Musharraf May Be Indicted for Treason on March 11

Pakistan's former military ruler General Pervez Musharraf may be indicted for high treason by a special court on March 11 after appeal for his trial in a military court was rejected. Musharraf could face death sentence or life imprisonment if convicted.

Posted on 02/22/14
By Sohail Khan in Islamabad | Via ViewsWeek
General Pervez Musharraf coming for a court appearance in Islamabad. (Photo via video stream)
General Pervez Musharraf coming for a court appearance in Islamabad. (Photo via video stream)

A Pakistani court trying the country’s former military ruler General Pervez Musharraf re-summoned him on March 11 for his likely indictment in a high treason case, after rejecting his plea to transfer his trial to a military court. Musharraf ruled Pakistan from 1999 till 2008.


Musharraf escaped indictment on February 18 after the special court accepted his attorneys plea to first decide his pending applications  challenging the court’s jurisdiction to hold the trial and its transfer to a military court. He appeared before the court on February 18 for the first time after December 24, 2013, when the trial began. It is the first time in Pakistan’s history that a former chief of its powerful military, which has ruled the South Asian nation for much of its history, is in the dock. He is being tried on an appeal by the government of Prime Minister Nawaz Sahrif for abrogating the constitution on November 3, 2007, by imposing emergency rule in the country. He could face death penalty or life imprisonment if convicted for treason.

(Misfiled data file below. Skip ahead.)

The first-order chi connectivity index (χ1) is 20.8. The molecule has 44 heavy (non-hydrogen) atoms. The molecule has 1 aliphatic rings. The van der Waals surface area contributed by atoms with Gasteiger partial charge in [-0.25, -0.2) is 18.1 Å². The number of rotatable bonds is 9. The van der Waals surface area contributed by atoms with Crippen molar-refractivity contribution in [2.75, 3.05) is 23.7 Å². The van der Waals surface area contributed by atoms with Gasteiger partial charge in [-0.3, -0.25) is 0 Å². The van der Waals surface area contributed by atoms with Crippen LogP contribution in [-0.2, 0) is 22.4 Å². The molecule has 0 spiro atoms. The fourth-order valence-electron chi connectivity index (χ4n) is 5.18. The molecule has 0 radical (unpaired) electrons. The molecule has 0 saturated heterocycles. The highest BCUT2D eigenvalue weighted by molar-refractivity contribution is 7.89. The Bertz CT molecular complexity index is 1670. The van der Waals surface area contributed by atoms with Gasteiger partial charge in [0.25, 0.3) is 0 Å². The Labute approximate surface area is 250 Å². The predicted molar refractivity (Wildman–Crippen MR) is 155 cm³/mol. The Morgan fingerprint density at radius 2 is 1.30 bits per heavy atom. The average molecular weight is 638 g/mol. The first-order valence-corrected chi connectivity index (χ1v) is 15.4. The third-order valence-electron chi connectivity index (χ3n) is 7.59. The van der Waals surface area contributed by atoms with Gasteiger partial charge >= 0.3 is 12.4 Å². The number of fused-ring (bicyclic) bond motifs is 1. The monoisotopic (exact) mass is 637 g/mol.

Nawaz Sharif came to power after elections in May 2013 in the first transfer of power from one elected government to another after a full term in Pakistan’s history. Musharraf had toppled Sharif’s government on Oct 12, 1999 in a bloodless coup.


During Friday, Feb 21 hearing, the three-member court headed by Justice Faisal Arab and comprising Justice Tahira Safdar and Justice Yawar Ali, rejected Musharraf’s plea for transferring his trial to a military court under Pakistan Army Act 1952.


“The accused upon his retirement in the year 2007 no more remained subject to the Army Act in terms of sub-section 2 of Section 2 of the Pakistan Army Act, 1952 and the offenses under the High Treason (Punishment) Act, 1973 are exclusively triable by the Special Court established under the Criminal Law Amendment (Special Court) Act, 1976 as its Section 3 (2) ousts the jurisdiction of all other courts”, the court ruled in its judgment.


“The Criminal Miscellaneous Application of the accused seeking transfer of the complaint from this court to the court-martial under the Pakistan Army Act, 1952 is dismissed”, the court further ruled in its order and summoned him on March 11 for his indictment on high treason case.


The court will give its verdict on another plea pertaining to the issue of “biased judges” will be announced on March 4.


Musharraf’s lawyers objected to the court decision, saying they would challenge the verdict in the country’s Supreme Court. A member of Musharraf’s legal team became emotional while protesting against the decision. “You are playing the role of hired assassins,” charged Rana Izaz while addressing the judges from the rostrum. “Send me to prison,” he challenged judges. Justice Faisal Arab, however, asked Ijaz to express his sentiments in front of the media.